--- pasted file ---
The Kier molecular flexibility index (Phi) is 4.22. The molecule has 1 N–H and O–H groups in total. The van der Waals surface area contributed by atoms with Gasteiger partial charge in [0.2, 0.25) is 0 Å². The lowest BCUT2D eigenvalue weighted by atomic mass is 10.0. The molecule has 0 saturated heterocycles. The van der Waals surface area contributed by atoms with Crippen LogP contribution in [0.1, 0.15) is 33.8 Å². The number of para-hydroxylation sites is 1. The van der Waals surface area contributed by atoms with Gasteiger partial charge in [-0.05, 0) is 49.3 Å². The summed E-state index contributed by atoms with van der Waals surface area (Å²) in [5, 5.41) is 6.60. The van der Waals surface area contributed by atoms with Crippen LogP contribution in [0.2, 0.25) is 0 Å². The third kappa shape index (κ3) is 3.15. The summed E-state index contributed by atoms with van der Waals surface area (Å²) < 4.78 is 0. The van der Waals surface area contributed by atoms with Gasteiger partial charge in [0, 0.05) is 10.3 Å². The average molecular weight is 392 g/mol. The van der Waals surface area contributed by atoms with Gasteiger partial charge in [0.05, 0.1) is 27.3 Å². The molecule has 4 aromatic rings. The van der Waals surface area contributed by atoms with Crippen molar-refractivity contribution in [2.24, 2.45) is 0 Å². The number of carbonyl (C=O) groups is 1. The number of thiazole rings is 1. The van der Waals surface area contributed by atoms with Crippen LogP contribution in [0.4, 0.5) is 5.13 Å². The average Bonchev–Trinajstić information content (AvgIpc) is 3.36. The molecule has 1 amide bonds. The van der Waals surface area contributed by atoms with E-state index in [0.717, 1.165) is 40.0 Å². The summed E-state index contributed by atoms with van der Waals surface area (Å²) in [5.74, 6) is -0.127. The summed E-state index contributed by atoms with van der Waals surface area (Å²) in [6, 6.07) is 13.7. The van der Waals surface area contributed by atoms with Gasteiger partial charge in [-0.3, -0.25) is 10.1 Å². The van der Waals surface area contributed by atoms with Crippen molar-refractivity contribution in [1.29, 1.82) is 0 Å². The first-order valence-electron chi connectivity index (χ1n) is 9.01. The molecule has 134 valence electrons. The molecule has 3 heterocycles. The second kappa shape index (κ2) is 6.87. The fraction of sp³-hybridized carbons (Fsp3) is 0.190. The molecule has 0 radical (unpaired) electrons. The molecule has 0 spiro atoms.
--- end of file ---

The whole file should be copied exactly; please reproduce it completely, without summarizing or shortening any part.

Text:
The Kier molecular flexibility index (Phi) is 4.22. The molecule has 1 N–H and O–H groups in total. The van der Waals surface area contributed by atoms with Gasteiger partial charge in [0.2, 0.25) is 0 Å². The lowest BCUT2D eigenvalue weighted by atomic mass is 10.0. The molecule has 0 saturated heterocycles. The van der Waals surface area contributed by atoms with Crippen LogP contribution in [0.1, 0.15) is 33.8 Å². The number of para-hydroxylation sites is 1. The van der Waals surface area contributed by atoms with Gasteiger partial charge in [-0.05, 0) is 49.3 Å². The summed E-state index contributed by atoms with van der Waals surface area (Å²) in [5, 5.41) is 6.60. The van der Waals surface area contributed by atoms with Crippen LogP contribution in [0.2, 0.25) is 0 Å². The third kappa shape index (κ3) is 3.15. The summed E-state index contributed by atoms with van der Waals surface area (Å²) < 4.78 is 0. The van der Waals surface area contributed by atoms with Gasteiger partial charge in [0, 0.05) is 10.3 Å². The average molecular weight is 392 g/mol. The van der Waals surface area contributed by atoms with Gasteiger partial charge in [0.05, 0.1) is 27.3 Å². The molecule has 4 aromatic rings. The van der Waals surface area contributed by atoms with Crippen molar-refractivity contribution in [2.24, 2.45) is 0 Å². The number of carbonyl (C=O) groups is 1. The number of thiazole rings is 1. The van der Waals surface area contributed by atoms with Crippen LogP contribution in [0.4, 0.5) is 5.13 Å². The average Bonchev–Trinajstić information content (AvgIpc) is 3.36. The molecule has 1 amide bonds. The van der Waals surface area contributed by atoms with E-state index in [0.717, 1.165) is 40.0 Å². The summed E-state index contributed by atoms with van der Waals surface area (Å²) in [5.74, 6) is -0.127. The summed E-state index contributed by atoms with van der Waals surface area (Å²) in [6, 6.07) is 13.7. The van der Waals surface area contributed by atoms with Gasteiger partial charge in [-0.3, -0.25) is 10.1 Å². The van der Waals surface area contributed by atoms with Crippen molar-refractivity contribution in [1.29, 1.82) is 0 Å². The first-order valence-electron chi connectivity index (χ1n) is 9.01. The molecule has 134 valence electrons. The molecule has 3 heterocycles. The second kappa shape index (κ2) is 6.87. The fraction of sp³-hybridized carbons (Fsp3) is 0.190. The molecule has 0 radical (unpaired) electrons. The molecule has 0 spiro atoms.